SA Human Rights Commission CEO's talk at the Sept 2018 conference

 
 
 
Thipanyane

At the recent World Federation of Right to Die Societies' 22nd biennial conference hosted by DignitySA in Cape Town, the CEO of the SAHRC, Adv. Tseliso Thipanyane, spoke out on the right to die. Below, his presentation:

World Federation of Right to Die Societies Conference

Assisted Dying in South Africa:  A human rights perspective (TST 20-30 min)

Introduction

Human dignity, the essence of our being as human beings, is what defines us as individuals and as members of our respective societies and communities. There is no “us” or “me” without dignity or Botho or Ubuntu as referred to in the Sotho and Nguni language groups in South Africa.

Human dignity - “the right of every person to inherent dignity and to have this right respected and protected”- forms one of the founding values upon which the post-apartheid and democratic society of South Africa is founded upon.[1] Chaskalson P (as he was then), referred to the right to dignity, together with the right to life, “as the most important of all human rights”  that should be valued above all other human rights. According to him, the right to dignity and life are the source of all other rights.[2] The Constitutional Court in Dawood  and Another v Minister of Home Affairs and Others[3] referred to this rights as a “value that informs the interpretation of many, possibly, all other rights” in our Bill of Rights. The Court went on to say that human dignity is “not only a value fundamental to our Constitution, it is a justiciable and enforceable right that must be respected and protected.”[4] The right to dignity is also enforced by the right to “freedom and security of the person” which includes amongst others, the right of every person to “security in and control over their body.”[5] 

Notwithstanding the importance of human dignity and life, as values and rights in our country and in all communities and societies, many people, due to disease (mental and physical) and violations of their human rights in the most intrusive and brutal manner as sexual violence and sustained psychological assaults end up taking their lives and so do so in very painful and often traumatic ways due to the lack of know, advise and or support.  It is reported that around 20 people take their own lives in South Africa on daily basis and that about 13% percent of rapes victims commit suicide whilst about 30% to contemplate suicide due to the devastating impact of these assaults on their sense of being and worth.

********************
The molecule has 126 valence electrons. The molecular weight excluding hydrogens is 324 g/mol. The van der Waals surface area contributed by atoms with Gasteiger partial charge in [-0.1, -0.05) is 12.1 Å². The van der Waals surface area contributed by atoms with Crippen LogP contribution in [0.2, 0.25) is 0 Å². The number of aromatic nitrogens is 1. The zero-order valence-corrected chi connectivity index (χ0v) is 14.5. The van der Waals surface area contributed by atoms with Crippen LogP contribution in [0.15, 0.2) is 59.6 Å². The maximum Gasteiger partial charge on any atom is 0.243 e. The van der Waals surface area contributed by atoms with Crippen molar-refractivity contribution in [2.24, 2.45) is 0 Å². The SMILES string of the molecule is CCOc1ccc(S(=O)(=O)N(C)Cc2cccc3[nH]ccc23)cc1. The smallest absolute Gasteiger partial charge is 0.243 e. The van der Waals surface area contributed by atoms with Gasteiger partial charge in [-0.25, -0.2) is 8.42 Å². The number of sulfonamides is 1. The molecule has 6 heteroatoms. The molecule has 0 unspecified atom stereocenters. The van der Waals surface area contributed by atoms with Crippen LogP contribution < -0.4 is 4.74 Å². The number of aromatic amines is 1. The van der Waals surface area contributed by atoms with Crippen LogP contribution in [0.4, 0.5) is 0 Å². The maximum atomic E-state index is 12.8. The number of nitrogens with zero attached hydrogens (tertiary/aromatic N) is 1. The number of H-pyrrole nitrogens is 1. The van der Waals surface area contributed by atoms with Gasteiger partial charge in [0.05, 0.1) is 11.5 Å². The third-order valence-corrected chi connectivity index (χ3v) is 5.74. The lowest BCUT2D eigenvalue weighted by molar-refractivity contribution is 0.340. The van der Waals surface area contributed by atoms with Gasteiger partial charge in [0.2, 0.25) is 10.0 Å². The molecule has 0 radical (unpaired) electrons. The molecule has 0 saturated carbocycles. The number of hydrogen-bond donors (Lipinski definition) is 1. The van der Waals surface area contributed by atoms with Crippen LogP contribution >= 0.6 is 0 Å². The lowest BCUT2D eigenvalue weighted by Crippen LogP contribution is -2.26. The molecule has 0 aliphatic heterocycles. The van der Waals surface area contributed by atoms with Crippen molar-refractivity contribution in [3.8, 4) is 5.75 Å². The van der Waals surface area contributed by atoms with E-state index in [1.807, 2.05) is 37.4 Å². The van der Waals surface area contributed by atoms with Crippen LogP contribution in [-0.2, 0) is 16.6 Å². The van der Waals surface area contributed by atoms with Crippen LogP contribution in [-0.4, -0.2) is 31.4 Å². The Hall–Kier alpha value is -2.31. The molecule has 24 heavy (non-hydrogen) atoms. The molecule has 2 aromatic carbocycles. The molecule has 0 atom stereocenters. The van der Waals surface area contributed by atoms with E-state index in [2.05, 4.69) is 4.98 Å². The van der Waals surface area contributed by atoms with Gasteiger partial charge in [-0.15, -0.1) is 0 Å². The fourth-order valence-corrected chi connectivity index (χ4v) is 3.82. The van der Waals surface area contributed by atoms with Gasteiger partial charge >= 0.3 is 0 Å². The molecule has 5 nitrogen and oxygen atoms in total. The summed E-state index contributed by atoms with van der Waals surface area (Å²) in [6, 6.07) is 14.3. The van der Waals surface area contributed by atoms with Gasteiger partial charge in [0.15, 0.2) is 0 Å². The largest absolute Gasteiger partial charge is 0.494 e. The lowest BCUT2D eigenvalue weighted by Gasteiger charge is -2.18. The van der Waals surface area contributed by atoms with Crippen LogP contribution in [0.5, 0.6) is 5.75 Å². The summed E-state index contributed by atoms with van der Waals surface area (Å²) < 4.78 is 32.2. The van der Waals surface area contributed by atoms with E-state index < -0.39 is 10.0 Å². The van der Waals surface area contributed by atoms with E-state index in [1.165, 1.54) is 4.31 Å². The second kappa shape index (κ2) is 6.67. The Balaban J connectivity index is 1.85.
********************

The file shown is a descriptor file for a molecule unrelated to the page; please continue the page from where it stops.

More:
Assisted Dying: Legal Position in SA

Unfortunately the law and societal attitudes in general do not favour nor support the act of taking one’s life, and more so, the assistance given by others to such acts. In South Africa, whilst the taking of one’s life or attempt to do so is not a criminal offence, assisting someone to take his or her life (assisted suicide or active voluntary euthanasia) is unlawful.[6] Mercy killing/euthanasia including physician administered euthanasia is currently regarded as murder in South Africa.[7]   There are a few countries, however, such as Canada and the Netherlands euthanasia is allowed by and there are also countries, such Germany and the Netherlands, where assisted suicide is also allowed.

Critique of SA’s current legal position

The general negative attitude shown by society towards suicide, assisted suicide and euthanasia whilst understandable from a religious and cultural point of view is difficult to understand and accept from a human rights perspective and the right to dignity in particular.

The right to dignity and the right of every person to “security in and control over his or her body” both entrenched in South Africa’s Bill of Rights clearly provides a basis for the acceptance of euthanasia, and at the very least, physician administered euthanasia. These provisions provide a basis for a more enlightened and progressive approach to these issues. There are a number of reasons that inform this view.

·         The current law in South Africa already allows individuals to take their own lives and does not punish those who fail in an attempt to do so. Punishing those who help/assist those wishing to take their lives, more so, in the context of terminal illness and unbearable pain, is not only illogical to say the least.